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Going Organic Q & A

What is "Organic"?

Organic agriculture is a farming and production management system that promotes and enhances biodiversity, biological cycles and soil biological activity. It is based on practices that restore, maintain and enhance ecological harmony. Organic food handlers, processors and retailers must also adhere to standards that maintain the integrity of organic agricultural products. The primary goal of organic agriculture is to optimize the health and productivity of interdependent communities of soil life, plants, animals and people.

Organic farming requires a commitment to an agricultural system that strives for balance with nature, using methods and materials that are of low impact to the environment, and emphasizing the use of renewable resources and the conservation of soil and water to enhance environmental quality for future generations.

Buy with confidence!

All Solana Gold Organics products are USDA
and OTCOcertified organic.

Why should I choose Organic products?
  • Consuming mostly organic food is now known to be an important part of supporting vibrant health and well being.
  • Organic foods often have more nutrients than their conventionally-grown counterparts.
  • People with allergies to foods, chemicals, or preservatives often find their symptoms lessen or go away when they eat mostly organic foods.
  • Organic produce contains fewer pesticides, which can remain long after being applied to a crop and are a known health risk.
  • Organic food is often fresher, because it doesn’t contain preservatives to make it last longer.
  • Organic food is always GMO-free. (Genetically Modified Organisms [GMOs] are genetically engineered plants whose DNA has been altered in ways that cannot occur in nature or in traditional crossbreeding, most commonly in order to be resistant to pests or produce an insecticide.)
  • Organic farming is better for the environment because it reduces pollution, conserves water, reduces soil erosion, increases soil fertility, and uses less energy, providing a better environment for birds and animals, as well as for people who live near farms.
  • Organic farming also promotes better animal welfare, increased rural development and creates jobs.

Why does organic food cost more?
  • No chemicals means more labor - organic farmers spend a lot more time and labor on growing their crops than conventional farms. The  Organic Farming Research Foundation notes that: "The organic price tag more closely reflects the true cost of growing the food."
  • Organic certification is expensive and time consuming. Major costs include yearly renewal of certification, education, suitable organic land, livestock from organic origins, organic seed, and special processing equipment.
  • It costs more to grow and process small quantities of organic food crops on small farms, and organic crops mature slower (compared to massive factory farm crops "boosted" by chemical fertilizers and pesticides).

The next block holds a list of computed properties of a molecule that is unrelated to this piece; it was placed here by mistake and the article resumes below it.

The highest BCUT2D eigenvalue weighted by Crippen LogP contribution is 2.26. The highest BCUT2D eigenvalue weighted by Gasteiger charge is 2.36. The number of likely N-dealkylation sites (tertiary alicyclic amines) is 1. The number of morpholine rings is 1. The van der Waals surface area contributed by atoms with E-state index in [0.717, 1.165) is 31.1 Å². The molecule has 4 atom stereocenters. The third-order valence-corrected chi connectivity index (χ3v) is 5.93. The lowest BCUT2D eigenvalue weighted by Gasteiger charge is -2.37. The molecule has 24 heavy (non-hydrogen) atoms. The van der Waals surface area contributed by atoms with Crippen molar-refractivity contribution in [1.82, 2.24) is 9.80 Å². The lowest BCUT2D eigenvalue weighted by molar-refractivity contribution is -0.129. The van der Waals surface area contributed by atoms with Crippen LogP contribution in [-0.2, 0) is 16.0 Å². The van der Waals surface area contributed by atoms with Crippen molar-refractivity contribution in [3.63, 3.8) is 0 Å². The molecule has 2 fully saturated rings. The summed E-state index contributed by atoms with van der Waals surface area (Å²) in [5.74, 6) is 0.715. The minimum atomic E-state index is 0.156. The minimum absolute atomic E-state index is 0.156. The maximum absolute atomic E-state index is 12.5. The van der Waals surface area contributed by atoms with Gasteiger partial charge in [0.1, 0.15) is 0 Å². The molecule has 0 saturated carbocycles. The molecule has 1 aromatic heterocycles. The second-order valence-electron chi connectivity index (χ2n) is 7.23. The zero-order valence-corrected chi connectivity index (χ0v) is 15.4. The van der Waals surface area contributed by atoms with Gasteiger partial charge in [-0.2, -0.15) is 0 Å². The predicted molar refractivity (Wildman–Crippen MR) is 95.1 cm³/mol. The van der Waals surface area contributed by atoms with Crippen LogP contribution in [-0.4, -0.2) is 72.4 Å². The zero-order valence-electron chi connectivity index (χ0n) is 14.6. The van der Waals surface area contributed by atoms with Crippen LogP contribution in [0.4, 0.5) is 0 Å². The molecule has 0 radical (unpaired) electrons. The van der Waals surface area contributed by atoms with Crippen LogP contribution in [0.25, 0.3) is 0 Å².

• Additives, flavors, and preservatives used in conventional foods are readily available and inexpensive, and Americans have become accustomed to buying these cheap, highly processed foods, which can make healthier organic food seem more expensive than it actually is.
  • Supply and demand - If more consumers bought organics, there would be more demand, enabling organic operations to scale up and lower costs. When more consumers demand organic and reject cheap, toxic, mass-produced food, the price of organic food will decrease as availability increases.
  • Do organic foods really cost that much more than so-called conventional products? Maybe not! We pay considerably more money for conventional food products than we may realize, because we pay some costs indirectly. For example, the price of a conventional product sitting on the store shelf for weeks does not reflect the costs to the environment to get it there, such as land, soil and water pollution. We pay for these hidden costs with our tax dollars, not through our food budget.

Do you have any money saving tips for "going organic"?
  • Eat seasonally – Fruits and vegetables are usually cheapest and freshest when they are in season.
  • Shop your local farmer's market or "pick your own" farms, where prices are often lower than the supermarket.
  • Look for organic "store brands", which often cost much less than national brands.
  • Join a local food co-op, where you may be entitled to special discounts, sales, and other money-saving deals on organic products.
  • Read those food labels carefully! Some organic snacks, for example, have very high amounts of sugar, salt, fat, or calories, and provide less "health value" for your dollar even though technically they are "organic".
  • Stick to basic healthy foods such as whole grains and fresh produce and reserve buying the more expensive and less healthy candy, chips and soda only for a special "treat".
  • Grow your own organic herbs! You don't need a whole garden, just a few flower pots and a sunny spot.
  • Learn to cook! Homemade food is almost always less expensive than processed heat-and-serve foods or ordering out from a restaurant. If you can learn to whip up organic sauces, soups, pizza and other easy meals, you'll save a lot of money.